…see yeez later… LUV YEEZ!



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… ‘Owed to Joy’ (with apologies to Master Beethoven)… meet my pal, Joy Lennick…

…we’re out of the blocks and running, Lads and Lassies of Blog Land… the current Open Season for Guest Bloggers on this ‘ere ‘umble page starts with a terrific offering from my pal, Authoress, Joy Lennick… for fellow scribblers, the sentiments will be swiftly appreciated…  just read and enjoy!…



It started around 5.00 a.m…My ‘word soldiers’ mutinied and I had one hell of a job controlling them after that.  It must happen to all writers occasionally.  Doesn’t it? You marshal your troops, give then a pep talk and expect them to obey orders.  Do they heck!

“Right! This morning it’s an article on minimalism.  Someone? Anyone…?” Silence and then verbal diarrhoea ending in chaos. Someone babbled about ‘Style’; another about ‘Chocolate’(?) A third smart-arse suggested ‘Discipline’.  The cheek of the man; he only added fuel to the fire…I found it hard to cope, so arose and made a cup of tea.  Sanity prevailed. The troops were still silent when an upstart interrupted my reverie and piped up: ‘Minimalism’ and added a few ideas.  I made him up to sergeant and gave him the rest of the day off.

The reason for all this nonsense? The discovery of the so-called ‘Queen of Minimalism:’ American writer Amy Hempel: ‘The Dog of the Marriage’ a collection of short stories. A warning! It’s not to everyone’s taste, but what is?! But and it’s a big BUT, as a writing exercise and lesson in pruning – especially for the short story writer – some of her work is well worth reading. The expression ‘wheat from chaff’ comes to mind. And so I approached my key-board with something approaching enthusiasm.  This is my first attempt. See if it helps or grabs you.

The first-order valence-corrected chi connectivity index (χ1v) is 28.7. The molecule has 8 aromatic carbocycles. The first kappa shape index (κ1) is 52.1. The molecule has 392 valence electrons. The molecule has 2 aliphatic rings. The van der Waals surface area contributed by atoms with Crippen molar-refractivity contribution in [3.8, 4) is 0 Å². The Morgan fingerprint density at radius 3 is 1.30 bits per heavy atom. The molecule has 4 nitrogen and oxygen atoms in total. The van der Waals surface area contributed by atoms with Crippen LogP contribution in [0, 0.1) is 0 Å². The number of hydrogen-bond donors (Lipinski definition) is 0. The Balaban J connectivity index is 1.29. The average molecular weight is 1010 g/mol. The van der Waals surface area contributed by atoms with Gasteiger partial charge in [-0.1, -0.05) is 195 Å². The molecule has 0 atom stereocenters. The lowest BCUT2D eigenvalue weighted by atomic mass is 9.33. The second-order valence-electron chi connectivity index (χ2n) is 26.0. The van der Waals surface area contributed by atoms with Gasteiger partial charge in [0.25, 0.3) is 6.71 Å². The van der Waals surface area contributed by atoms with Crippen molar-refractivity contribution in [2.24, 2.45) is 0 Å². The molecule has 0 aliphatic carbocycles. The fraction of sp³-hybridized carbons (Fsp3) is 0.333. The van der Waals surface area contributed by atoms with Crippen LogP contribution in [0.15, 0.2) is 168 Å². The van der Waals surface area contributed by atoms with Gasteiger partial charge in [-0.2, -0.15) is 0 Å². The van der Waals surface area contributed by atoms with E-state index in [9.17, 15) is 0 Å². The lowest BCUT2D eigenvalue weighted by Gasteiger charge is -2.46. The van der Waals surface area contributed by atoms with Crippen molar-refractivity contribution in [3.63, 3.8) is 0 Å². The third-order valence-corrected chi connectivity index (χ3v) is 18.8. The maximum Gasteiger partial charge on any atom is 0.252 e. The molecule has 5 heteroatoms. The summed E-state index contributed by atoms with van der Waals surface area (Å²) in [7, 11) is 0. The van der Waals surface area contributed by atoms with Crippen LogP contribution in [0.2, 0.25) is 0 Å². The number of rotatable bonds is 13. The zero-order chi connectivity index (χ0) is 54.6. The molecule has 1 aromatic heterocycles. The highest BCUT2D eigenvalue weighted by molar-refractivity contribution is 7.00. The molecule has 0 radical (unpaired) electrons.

THE ROW

Outside Autumn glowed golden.  Inside it was Winter: the room icy. The decibel level of the grandfather clock increased alarmingly. Bird-song was strident this morning she thought.

Looks lethal as darts passed between them; time grew heavy, laboured. Remembered niceties, loving smiles, gestures, tried hammering at her door. It was locked.

She poured her own coffee; heard the decisive ‘clonk’ as the cup met the saucer. Her voice was on alert, eager for action…

The wall between them was paper-thin; the silent words pregnant with doom.


Email: joylennick@hotmail.com


Joy’s latest books: ‘MY GENTLE WAR’ a memoir, and ‘THE CATALYST’ a faction novel

joy 2joy 3

Short stories in ‘PRECINCT MURDER’ (WordPlay Publishers.), ‘FOOD GLORIOUS FOOD’ (Quirky Girl Publishing) and ‘DES RES?’ (Quirky Girl Publishing.) All anthologies. AMAZON AND KINDLE.

Having worn several hats in her life: wife, mum, secretary, shop-keeper, hotelier; Joy’s favourite is the multi-coloured author’s creation. She’s an eclectic writer: diary, articles, poetry, short stories and five books. Two books were factual, the third as biographer: HURRICANE HALSEY (a true sea adventure), fourth her Memoir MY GENTLE WAR and her current faction novel is THE CATALYST. Plenty more simmering…
Supposedly ‘Retired,’ she now lives in Spain with her husband and ‘three great sons’.